by Leon Rosenshein

Owning Your Comments


I've been providing feedback on documents (RFCs, RFPs, Incident Reports, Proposals, Code Reviews/PRs, etc) for a long time. I've been doing it so long that I remember doing it with notes in the margin and sticky notes attached to the relevant pages. For the last 10+ years, of course, the comments have been in MS Word/Google Docs and Codeflow/Phab/GitHub. Generally, there's no question who owns the document being reviewed. Who owns those comments however, is less clear.

The way I see it, a comment starts a new virtual collaborative document. Like any other document, the person who created it "owns" it. That person owns the content and is responsible for driving the resolution any issues raised. And like with any other document, that doesn't mean the owner does the work. It could be the person who produced the work being commented on needs to do something, It could be a mentioned third party. It could be that the comment just brings awareness and nothing needs to be done. Regardless of what ends up happening, the author owns the "document". And that means only the author can close the document.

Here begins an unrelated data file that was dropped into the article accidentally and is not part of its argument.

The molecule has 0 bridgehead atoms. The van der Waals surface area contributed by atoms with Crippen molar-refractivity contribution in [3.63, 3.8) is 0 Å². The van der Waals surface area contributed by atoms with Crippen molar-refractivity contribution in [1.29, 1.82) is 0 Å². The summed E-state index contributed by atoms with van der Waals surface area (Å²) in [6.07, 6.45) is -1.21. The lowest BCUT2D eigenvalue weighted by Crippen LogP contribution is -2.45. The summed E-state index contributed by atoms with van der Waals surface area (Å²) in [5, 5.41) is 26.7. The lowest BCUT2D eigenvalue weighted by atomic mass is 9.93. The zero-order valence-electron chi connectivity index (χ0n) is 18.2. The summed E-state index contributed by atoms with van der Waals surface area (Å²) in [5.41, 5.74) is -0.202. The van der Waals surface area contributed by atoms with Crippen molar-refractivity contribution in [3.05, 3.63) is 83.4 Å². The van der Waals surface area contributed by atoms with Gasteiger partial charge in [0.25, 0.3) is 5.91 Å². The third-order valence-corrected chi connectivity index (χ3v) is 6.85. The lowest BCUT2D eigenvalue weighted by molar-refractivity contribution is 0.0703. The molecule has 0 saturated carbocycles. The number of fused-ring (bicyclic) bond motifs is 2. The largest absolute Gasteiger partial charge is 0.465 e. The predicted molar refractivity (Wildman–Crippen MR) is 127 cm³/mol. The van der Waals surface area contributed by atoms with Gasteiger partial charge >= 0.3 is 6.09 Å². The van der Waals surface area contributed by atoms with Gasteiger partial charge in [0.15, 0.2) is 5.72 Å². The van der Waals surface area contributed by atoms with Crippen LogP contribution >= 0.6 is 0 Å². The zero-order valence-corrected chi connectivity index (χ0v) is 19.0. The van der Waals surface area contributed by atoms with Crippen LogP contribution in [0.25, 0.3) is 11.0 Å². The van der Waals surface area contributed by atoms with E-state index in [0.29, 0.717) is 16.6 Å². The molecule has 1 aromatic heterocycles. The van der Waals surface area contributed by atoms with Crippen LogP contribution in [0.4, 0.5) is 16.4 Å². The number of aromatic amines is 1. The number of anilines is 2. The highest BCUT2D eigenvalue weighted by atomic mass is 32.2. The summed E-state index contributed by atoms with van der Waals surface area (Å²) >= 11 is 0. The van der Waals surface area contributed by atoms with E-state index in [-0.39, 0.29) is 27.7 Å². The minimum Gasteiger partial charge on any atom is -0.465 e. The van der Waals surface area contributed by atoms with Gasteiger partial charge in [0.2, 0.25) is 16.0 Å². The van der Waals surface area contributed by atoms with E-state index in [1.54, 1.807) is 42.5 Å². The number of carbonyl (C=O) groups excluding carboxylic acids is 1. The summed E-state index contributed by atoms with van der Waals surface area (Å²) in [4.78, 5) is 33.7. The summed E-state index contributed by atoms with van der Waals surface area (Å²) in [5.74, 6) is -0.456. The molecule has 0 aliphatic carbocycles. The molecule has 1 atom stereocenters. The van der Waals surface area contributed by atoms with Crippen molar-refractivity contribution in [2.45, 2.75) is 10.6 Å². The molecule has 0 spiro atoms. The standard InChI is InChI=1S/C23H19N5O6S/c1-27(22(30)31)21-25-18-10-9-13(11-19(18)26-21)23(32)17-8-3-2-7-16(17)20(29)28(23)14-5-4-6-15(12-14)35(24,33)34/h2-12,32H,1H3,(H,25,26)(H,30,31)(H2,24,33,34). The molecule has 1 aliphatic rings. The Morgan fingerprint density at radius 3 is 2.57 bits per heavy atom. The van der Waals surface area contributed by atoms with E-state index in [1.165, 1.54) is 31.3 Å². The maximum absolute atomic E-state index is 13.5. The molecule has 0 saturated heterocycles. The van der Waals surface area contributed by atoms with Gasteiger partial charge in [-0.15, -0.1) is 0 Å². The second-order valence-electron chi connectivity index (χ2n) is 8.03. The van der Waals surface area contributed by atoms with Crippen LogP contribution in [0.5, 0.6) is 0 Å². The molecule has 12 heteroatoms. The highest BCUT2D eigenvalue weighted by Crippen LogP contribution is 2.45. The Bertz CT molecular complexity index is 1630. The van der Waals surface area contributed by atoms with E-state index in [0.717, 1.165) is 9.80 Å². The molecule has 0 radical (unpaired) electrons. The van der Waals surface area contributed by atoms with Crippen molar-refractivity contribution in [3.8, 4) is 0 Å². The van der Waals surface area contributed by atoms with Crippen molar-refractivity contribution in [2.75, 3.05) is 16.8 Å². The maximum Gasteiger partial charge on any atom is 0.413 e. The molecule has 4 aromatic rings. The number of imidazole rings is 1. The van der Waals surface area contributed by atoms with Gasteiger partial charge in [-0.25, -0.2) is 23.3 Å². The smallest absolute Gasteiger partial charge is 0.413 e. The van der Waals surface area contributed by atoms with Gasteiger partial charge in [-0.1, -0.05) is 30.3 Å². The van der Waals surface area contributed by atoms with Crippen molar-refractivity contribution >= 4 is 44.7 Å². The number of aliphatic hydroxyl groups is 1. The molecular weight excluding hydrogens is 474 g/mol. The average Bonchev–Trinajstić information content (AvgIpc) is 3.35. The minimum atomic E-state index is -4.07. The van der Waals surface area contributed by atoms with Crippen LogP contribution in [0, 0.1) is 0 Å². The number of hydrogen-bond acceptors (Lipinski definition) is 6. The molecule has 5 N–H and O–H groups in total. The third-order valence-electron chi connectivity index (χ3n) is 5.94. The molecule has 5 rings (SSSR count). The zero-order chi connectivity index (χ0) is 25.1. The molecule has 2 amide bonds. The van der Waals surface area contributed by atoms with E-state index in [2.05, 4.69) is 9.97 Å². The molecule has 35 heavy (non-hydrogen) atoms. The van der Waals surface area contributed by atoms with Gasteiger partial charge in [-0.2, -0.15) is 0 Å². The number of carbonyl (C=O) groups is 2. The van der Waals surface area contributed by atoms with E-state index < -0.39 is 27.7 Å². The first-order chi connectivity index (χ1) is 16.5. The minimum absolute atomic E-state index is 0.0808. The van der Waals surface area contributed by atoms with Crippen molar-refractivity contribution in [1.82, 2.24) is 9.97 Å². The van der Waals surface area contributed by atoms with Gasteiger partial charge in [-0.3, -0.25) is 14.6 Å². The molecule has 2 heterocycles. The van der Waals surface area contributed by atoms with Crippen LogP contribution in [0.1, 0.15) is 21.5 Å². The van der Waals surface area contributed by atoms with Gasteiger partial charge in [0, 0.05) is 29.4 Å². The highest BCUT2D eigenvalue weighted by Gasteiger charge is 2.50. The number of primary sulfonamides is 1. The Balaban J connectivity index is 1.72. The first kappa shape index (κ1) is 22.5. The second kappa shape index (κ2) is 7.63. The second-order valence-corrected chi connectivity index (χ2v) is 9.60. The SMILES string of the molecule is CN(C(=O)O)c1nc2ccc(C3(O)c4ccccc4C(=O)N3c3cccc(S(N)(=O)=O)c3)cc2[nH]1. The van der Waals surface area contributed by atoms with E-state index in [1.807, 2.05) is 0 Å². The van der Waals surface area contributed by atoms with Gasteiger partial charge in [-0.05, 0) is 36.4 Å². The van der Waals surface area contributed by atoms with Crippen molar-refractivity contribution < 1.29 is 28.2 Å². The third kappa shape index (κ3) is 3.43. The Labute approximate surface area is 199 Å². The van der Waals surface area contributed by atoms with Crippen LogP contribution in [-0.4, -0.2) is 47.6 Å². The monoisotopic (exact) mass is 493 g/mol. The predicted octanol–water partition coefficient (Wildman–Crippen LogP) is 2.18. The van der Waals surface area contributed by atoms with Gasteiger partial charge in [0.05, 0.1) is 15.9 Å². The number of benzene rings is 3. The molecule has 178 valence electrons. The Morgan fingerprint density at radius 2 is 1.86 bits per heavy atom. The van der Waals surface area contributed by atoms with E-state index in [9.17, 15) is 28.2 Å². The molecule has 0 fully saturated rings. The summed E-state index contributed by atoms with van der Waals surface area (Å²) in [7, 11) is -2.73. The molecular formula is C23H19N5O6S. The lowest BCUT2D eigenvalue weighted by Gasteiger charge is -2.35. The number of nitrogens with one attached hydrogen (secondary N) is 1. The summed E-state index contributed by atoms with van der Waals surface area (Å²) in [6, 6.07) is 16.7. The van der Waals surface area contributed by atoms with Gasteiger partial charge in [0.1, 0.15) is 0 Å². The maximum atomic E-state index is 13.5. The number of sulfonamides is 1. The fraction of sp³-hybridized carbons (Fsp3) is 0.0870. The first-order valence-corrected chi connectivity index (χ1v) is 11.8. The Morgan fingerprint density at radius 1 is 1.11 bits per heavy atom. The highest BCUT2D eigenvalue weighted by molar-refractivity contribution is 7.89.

Clear ownership is important to our success. If everyone is responsible then no one is responsible. At Uber the idea of "being an owner" is a thing, and for a long time ownership meant grabbing things and holding on to them. And when there are problems languishing without owners that's a good thing. But, like anything else, it can be taken too far. And that's something I want to push back on, particularly in this area.

Recently I've seen an uptick in comments getting closed by someone other than the person opening it. That's bad for a bunch of reasons. First, it's not very respectful. When you answer someone's question it's not up to you to decide if the question has been answered, and closing a comment abruptly ends the conversation. Second, the discussion helps others understand the situation. They could learn from it, recognize similar situations, or take it one step further and solve bigger issues. Finally, You prevent others from seeing the comment/response. If you leave it out there for others to see you might save yourself from having to answer the same question multiple times.

So, unless the "owner" has left the company, or you've reached out and asked them and gotten no response, don't close someone else's comments.